Roehr 1250SC Sportbike - First Ride

A Supercharged Sportbike Straight From The Heartland

Cloaked in gorgeous bodywork by Sharkskinz, it's difficult to resolve the Roehr (say "roar") 1250SC with its Frankenstein-like spec sheet. The 1250cc Harley-Davidson Revolution motor isn't the only repurposed component here. Look closely and you'll spy bits from Ducati, Yamaha, Honda, Suzuki and Buell motorcycles. It's a testament to Gurnee, Illinois-based designer/builder Walter Roehrich's ingenuity and engineering ability that the bike looks so cohesive-and works surprisingly well, too.

Twist the throttle and you'd never guess there's a V-Rod motor lurking inside. Boosted by a belt-driven Rotrex centrifugal supercharger, output is a distinctly non-cruiserish 169 bhp. The supercharger progressively builds to 8 psi of boost at the (conservative) 9100-rpm redline, and is equipped with a bypass valve so the 1250SC acts like any normally aspirated motorcycle off-throttle. Though the slower-revving twin lacks the manic character of a comparable four, the 1250SC's ability to compress time down the front straight at Blackhawk Farms Raceway leaves no doubt this is one very fast motorcycle.

The supercharged V-twin is tall, which made packaging a challenge. The faux fuel tank is actually a cover for the supercharger and battery, while a fuel cell under the tailsection carries a barely adequate 3.2 gallons. Call it mass decentralization. The "bi-metal" frame consists of 4130 chromoly-steel main spars bolted and bonded to billet-aluminum sideplates, built to Roehr's specs by Randy Illg at Framecrafters in Union, Illinois. The single-sided swingarm is fabbed from laser-cut sheet steel. Factory V-Rod rubber motor mounts are retained to quell vibes.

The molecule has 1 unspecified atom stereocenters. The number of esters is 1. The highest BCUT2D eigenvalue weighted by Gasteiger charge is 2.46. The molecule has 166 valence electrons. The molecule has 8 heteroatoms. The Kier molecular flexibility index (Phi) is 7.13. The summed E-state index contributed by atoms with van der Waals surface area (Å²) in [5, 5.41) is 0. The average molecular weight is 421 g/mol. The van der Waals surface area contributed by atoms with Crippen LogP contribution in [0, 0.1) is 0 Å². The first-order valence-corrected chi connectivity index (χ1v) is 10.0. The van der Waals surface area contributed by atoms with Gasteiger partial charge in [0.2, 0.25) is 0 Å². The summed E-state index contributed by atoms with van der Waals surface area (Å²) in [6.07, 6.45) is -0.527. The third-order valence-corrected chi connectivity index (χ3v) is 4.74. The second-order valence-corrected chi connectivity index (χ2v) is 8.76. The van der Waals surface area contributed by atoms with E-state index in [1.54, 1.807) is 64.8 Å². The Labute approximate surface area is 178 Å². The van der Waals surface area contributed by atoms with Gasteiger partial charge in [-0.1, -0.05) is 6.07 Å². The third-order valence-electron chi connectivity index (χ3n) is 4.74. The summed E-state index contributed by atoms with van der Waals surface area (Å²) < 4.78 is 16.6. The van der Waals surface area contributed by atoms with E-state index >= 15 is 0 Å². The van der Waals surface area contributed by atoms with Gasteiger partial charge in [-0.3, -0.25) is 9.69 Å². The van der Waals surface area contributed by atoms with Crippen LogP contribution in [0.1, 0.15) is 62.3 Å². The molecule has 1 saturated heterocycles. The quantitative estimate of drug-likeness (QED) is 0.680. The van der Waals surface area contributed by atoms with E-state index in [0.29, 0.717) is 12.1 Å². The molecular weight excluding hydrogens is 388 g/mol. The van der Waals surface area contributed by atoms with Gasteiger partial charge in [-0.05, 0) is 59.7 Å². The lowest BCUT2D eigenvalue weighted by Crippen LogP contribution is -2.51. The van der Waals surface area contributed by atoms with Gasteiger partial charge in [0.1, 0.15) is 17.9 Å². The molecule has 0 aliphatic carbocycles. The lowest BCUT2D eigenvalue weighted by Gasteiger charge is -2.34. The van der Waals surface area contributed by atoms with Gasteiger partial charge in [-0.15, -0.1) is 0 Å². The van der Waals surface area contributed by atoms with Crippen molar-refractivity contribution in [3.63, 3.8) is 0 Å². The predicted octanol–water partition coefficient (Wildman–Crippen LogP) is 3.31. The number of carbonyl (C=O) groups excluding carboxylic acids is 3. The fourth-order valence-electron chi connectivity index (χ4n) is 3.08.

With typical geometry (56-inch wheelbase, 23 degrees rake, 3.5 inches trail), the 1250SC handles like any other sportbike. Steering effort is light, though the bike turns in slowly-likely due to its higher center of gravity. Outright handling was difficult to assess, however, as the pre-production prototype was severely undersprung. The 1250SC pushes 500 pounds, ready-to-ride (the V-Rod motor alone weighs a massive 197 pounds), which is around 50 pounds more than the Ducati 998 that donated the hlins fork or the Yamaha YZF-R1 for which the hlins shock was originally intended. The suspension simply wasn't up to the task, resulting in excessive chassis pitching in both directions that compromised grip-and confidence. Roehrich assured us that spring rates would be corrected on the forthcoming production versions, set for delivery by the end of the year.

Roehrich also hopes to fine-tune the slipper clutch. Calibrated for the longer, much-heavier V-Rod, it allowed the rear wheel to occasionally lock under deceleration. Same for a slight disagreement between the Ducati throttle assembly and V-Rod throttle linkage, which made it difficult to smoothly pick up the throttle mid-corner. These are minor pre-production issues, however, which should prove relatively simple to resolve. The Roehr 1250SC is essentially a coherent and capable machine-especially considering its disparate origins-and one that seems worthy of Roehrich's claim to be "a new American performance legend."

Tech Spec

A supercharged V-Rod motor in a hand-built chassis.

Big-buck V-twin specials such as the Ecosse Heretic, Vee Two Super Squalo and Wakan Track Racer.

Price: $49,999
Engine type: Supercharged l-c 60-deg. V-twin
Valve train: DOHC, 8v
Displacement: 1250cc
Transmission: 5-speed
Claimed horsepower: 167.7 bhp @ 9100 rpm
Claimed torque: 99.6 lb.-ft. @ 8000 rpm
Frame: Steel spars with cast-aluminum sideplates
Front suspension: 43mm Ohlins inverted fork with adjustable spring preload, rebound and compression damping
Rear suspension: Single Ohlins shock with adjustable spring preload, rebound and high/low-speed compression damping
Front brake: Dual Brembo four-piston radial calipers, 320mm discs
Rear brake: Brembo two-piston caliper, 230mm disc
Front tire: 120/70-ZR17 Pirelli {{{Diablo}}} Corsa III
Rear tire: 190/50-ZR17 Pirelli Diablo Corsa III
Seat height: 31.5 in.
Wheelbase: 56.0 in.
Fuel capacity: 3.2 gal.
Claimed dry weight: 432 lbs.

**Verdict **3 stars out of 5
Impressive power, but the chassis still needs fine-tuning.

They say: **"The fastest and most powerful American production sportbike."
**We say:
"At almost 170 horsepower, we won't argue that!"